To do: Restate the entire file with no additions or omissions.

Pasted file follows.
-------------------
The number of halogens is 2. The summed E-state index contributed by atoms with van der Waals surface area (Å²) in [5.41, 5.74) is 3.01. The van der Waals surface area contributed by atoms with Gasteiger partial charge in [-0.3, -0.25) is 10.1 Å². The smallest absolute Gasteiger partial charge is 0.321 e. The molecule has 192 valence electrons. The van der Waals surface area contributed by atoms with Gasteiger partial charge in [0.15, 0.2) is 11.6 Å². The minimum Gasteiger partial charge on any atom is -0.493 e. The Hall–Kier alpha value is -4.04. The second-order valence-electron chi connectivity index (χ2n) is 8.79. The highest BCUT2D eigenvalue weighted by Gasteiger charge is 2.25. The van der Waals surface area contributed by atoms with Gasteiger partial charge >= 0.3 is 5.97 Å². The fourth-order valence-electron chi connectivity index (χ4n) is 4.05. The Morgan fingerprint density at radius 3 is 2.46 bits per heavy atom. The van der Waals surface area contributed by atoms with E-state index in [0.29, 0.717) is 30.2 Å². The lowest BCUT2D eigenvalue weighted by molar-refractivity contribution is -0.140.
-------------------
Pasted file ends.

The number of halogens is 2. The summed E-state index contributed by atoms with van der Waals surface area (Å²) in [5.41, 5.74) is 3.01. The van der Waals surface area contributed by atoms with Gasteiger partial charge in [-0.3, -0.25) is 10.1 Å². The smallest absolute Gasteiger partial charge is 0.321 e. The molecule has 192 valence electrons. The van der Waals surface area contributed by atoms with Gasteiger partial charge in [0.15, 0.2) is 11.6 Å². The minimum Gasteiger partial charge on any atom is -0.493 e. The Hall–Kier alpha value is -4.04. The second-order valence-electron chi connectivity index (χ2n) is 8.79. The highest BCUT2D eigenvalue weighted by Gasteiger charge is 2.25. The van der Waals surface area contributed by atoms with Gasteiger partial charge >= 0.3 is 5.97 Å². The fourth-order valence-electron chi connectivity index (χ4n) is 4.05. The Morgan fingerprint density at radius 3 is 2.46 bits per heavy atom. The van der Waals surface area contributed by atoms with E-state index in [0.29, 0.717) is 30.2 Å². The lowest BCUT2D eigenvalue weighted by molar-refractivity contribution is -0.140.